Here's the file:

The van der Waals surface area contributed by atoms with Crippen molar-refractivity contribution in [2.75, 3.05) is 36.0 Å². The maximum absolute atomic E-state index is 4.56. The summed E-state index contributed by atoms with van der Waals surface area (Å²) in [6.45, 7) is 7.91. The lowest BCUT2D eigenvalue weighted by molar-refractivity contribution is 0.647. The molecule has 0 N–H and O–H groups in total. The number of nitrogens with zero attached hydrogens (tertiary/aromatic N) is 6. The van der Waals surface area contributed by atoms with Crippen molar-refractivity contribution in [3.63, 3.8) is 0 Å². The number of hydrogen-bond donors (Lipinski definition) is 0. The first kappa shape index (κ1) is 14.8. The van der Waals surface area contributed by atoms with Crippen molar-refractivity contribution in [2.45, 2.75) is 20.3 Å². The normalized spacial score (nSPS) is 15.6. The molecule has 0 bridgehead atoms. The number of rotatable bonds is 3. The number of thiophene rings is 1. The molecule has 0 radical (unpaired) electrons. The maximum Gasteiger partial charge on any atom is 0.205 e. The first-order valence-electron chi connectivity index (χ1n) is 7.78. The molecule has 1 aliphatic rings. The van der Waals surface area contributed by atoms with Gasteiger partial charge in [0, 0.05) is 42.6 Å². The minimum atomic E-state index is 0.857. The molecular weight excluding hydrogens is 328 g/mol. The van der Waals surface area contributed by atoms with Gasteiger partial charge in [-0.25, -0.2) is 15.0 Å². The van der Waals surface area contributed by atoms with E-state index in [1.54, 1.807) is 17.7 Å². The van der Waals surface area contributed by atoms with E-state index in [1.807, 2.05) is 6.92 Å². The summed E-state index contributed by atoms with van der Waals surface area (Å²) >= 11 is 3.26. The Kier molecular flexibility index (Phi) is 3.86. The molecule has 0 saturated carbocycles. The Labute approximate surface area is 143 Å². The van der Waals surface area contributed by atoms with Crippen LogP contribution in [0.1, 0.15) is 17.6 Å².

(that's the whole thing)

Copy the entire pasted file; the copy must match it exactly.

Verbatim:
The van der Waals surface area contributed by atoms with Crippen molar-refractivity contribution in [2.75, 3.05) is 36.0 Å². The maximum absolute atomic E-state index is 4.56. The summed E-state index contributed by atoms with van der Waals surface area (Å²) in [6.45, 7) is 7.91. The lowest BCUT2D eigenvalue weighted by molar-refractivity contribution is 0.647. The molecule has 0 N–H and O–H groups in total. The number of nitrogens with zero attached hydrogens (tertiary/aromatic N) is 6. The van der Waals surface area contributed by atoms with Crippen molar-refractivity contribution in [3.63, 3.8) is 0 Å². The number of hydrogen-bond donors (Lipinski definition) is 0. The first kappa shape index (κ1) is 14.8. The van der Waals surface area contributed by atoms with Crippen molar-refractivity contribution in [2.45, 2.75) is 20.3 Å². The normalized spacial score (nSPS) is 15.6. The molecule has 0 bridgehead atoms. The number of rotatable bonds is 3. The number of thiophene rings is 1. The molecule has 0 radical (unpaired) electrons. The maximum Gasteiger partial charge on any atom is 0.205 e. The first-order valence-electron chi connectivity index (χ1n) is 7.78. The molecule has 1 aliphatic rings. The van der Waals surface area contributed by atoms with Gasteiger partial charge in [0, 0.05) is 42.6 Å². The minimum atomic E-state index is 0.857. The molecular weight excluding hydrogens is 328 g/mol. The van der Waals surface area contributed by atoms with Gasteiger partial charge in [-0.25, -0.2) is 15.0 Å². The van der Waals surface area contributed by atoms with E-state index in [1.54, 1.807) is 17.7 Å². The van der Waals surface area contributed by atoms with E-state index in [1.807, 2.05) is 6.92 Å². The summed E-state index contributed by atoms with van der Waals surface area (Å²) >= 11 is 3.26. The Kier molecular flexibility index (Phi) is 3.86. The molecule has 0 saturated carbocycles. The Labute approximate surface area is 143 Å². The van der Waals surface area contributed by atoms with Crippen LogP contribution in [0.1, 0.15) is 17.6 Å².